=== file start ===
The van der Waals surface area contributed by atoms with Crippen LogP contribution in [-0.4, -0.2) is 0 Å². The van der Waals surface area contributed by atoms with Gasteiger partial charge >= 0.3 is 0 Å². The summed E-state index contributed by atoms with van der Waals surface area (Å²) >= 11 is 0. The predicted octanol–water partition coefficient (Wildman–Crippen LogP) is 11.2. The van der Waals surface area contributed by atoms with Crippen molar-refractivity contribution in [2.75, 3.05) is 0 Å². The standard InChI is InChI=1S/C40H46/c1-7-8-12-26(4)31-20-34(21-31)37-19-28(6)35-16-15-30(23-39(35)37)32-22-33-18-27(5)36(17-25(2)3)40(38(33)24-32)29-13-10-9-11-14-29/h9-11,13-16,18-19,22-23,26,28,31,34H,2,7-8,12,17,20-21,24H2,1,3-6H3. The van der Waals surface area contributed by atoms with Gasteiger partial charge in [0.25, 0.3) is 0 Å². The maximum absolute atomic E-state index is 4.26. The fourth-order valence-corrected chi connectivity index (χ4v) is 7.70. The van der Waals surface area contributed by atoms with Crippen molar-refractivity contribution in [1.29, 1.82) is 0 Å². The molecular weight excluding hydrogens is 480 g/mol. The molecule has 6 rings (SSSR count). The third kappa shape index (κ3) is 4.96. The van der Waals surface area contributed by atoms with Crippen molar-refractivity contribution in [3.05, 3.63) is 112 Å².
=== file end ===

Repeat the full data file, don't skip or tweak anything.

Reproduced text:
The van der Waals surface area contributed by atoms with Crippen LogP contribution in [-0.4, -0.2) is 0 Å². The van der Waals surface area contributed by atoms with Gasteiger partial charge >= 0.3 is 0 Å². The summed E-state index contributed by atoms with van der Waals surface area (Å²) >= 11 is 0. The predicted octanol–water partition coefficient (Wildman–Crippen LogP) is 11.2. The van der Waals surface area contributed by atoms with Crippen molar-refractivity contribution in [2.75, 3.05) is 0 Å². The standard InChI is InChI=1S/C40H46/c1-7-8-12-26(4)31-20-34(21-31)37-19-28(6)35-16-15-30(23-39(35)37)32-22-33-18-27(5)36(17-25(2)3)40(38(33)24-32)29-13-10-9-11-14-29/h9-11,13-16,18-19,22-23,26,28,31,34H,2,7-8,12,17,20-21,24H2,1,3-6H3. The van der Waals surface area contributed by atoms with Gasteiger partial charge in [0.25, 0.3) is 0 Å². The maximum absolute atomic E-state index is 4.26. The fourth-order valence-corrected chi connectivity index (χ4v) is 7.70. The van der Waals surface area contributed by atoms with Crippen molar-refractivity contribution in [1.29, 1.82) is 0 Å². The molecular weight excluding hydrogens is 480 g/mol. The molecule has 6 rings (SSSR count). The third kappa shape index (κ3) is 4.96. The van der Waals surface area contributed by atoms with Crippen molar-refractivity contribution in [3.05, 3.63) is 112 Å².